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Welcome, Guest. Please login or register. Did you miss your activation email? This topic This board Entire forum Google Bing. Print Search. Read times. This is the review of the Kyoritsu multimeter. Kyoritsu is a Japanese company founded in the and since than manufacture and sale test and measuring instruments like multimeters, clamp meters, insulation and continuity testers, etc.
Kyoritsu is a well respected company so I decided to get one unit and make some tests. This model is an autorange counts multimeter and it has all advanced function a hobbyist may need: - voltage, ohm, capacitance, frequency, current measurements - continuity test - diode test - relative mode - duty cycle - high impedance on mV range - display hold - auto power off - CATIII V and CATII V It ships with batteries and a pair of test leads.
At first sight the multimeter look like good solid construction. The display is not the biggest, but it's clear and maintains good contrast on any angle. Range switch is soft and precise and almost any function of the multimeter has it own position.
The holster is made of soft plastic and seems quite reasonable for the meter price. Unfortunately the hostler is not pretuding the front of the meter so it does not protect the display or the range switch. In the back of the meter we find the tilt bail that permits to keep it in vertical position one hand test pass. On the lower part of the meter, we have the usual 4 banana jack: one common, two for the current measurements and the last for all the other functions. I tested the multimeter accuracy in DCV position and the results are quite good.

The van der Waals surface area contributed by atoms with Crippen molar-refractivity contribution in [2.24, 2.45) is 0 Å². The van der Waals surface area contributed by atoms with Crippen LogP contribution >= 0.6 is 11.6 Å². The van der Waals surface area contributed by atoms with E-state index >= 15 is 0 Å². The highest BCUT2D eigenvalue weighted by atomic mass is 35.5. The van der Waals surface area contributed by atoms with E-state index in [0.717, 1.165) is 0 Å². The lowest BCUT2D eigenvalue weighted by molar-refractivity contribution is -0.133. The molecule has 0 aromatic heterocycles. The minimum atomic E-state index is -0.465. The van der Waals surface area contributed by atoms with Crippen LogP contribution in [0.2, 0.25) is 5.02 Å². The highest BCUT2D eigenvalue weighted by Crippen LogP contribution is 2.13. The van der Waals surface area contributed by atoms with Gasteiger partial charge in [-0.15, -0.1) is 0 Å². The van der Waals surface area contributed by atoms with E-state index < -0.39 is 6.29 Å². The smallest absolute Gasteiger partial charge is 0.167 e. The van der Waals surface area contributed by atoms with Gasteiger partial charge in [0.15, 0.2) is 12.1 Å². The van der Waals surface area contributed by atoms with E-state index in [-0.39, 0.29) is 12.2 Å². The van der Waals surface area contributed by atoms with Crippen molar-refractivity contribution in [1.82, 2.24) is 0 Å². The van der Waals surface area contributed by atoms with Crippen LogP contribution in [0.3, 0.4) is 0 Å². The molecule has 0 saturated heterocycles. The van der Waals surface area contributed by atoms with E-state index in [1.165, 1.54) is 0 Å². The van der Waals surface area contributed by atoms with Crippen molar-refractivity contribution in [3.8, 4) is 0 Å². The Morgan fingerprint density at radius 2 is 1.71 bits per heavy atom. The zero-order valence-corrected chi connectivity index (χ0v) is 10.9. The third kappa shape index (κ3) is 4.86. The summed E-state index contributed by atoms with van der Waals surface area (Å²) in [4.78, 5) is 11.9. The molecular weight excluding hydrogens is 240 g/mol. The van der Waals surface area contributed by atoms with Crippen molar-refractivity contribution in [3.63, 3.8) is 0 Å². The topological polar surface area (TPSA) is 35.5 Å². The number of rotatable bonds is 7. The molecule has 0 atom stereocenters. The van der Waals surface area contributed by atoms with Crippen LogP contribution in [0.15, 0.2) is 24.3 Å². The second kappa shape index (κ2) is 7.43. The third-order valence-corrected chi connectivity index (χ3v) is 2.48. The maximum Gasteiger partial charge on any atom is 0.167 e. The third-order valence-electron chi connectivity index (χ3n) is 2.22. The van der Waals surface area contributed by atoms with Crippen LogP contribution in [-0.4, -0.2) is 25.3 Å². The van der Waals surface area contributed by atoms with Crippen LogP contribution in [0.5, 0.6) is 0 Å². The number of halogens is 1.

The meter overshoot a little bit at 10V. I noticed also that in the mV range it has very hi impedance something like 0,5 GOhm. Accuracy measurements where made also in the Ohm range and current measurements where we got the most accurate readings. Autorange take just little more than 1s to go from OL to 0 Ohm. Continuity test is not fast as a Fluke, but is more and more faster than the typical Amprobe meter.
Diode test has an open circuit voltage of 1,6V so it's just for testing diode and transistors. Capacitance test is specified up to uF and it really overload with a bit more than this, while on the other end, it can consistently read also value of 0,46nF.
The meter uses reasonable shunts resistors like Ohm, 1 Ohm, 0,01 Ohm so it will not have too much burden voltage when measuring low currents. Battery consumption is typically less than 1mA, and never bigger than 1,5mA.
I cannot measure any power drain when the meter is in auto power off state. At this power consumption the two AA cells will last almost forever. At 1,7V the display begin to dimm and the meter shut off.
Opening the meter reveal a quite simple construction. Input protection is not the best I have seen, it uses only some resistors and one PTC no mov or spark gap at all. There are some unpopulated footprints on PCB that I can guess where originally drawn for some more input protection components.
The current measurement are protected by V rated fuses. On the pcb you can find also some transistors, some trimpot for adjusting the calibration of the meter and a bunch of passive components.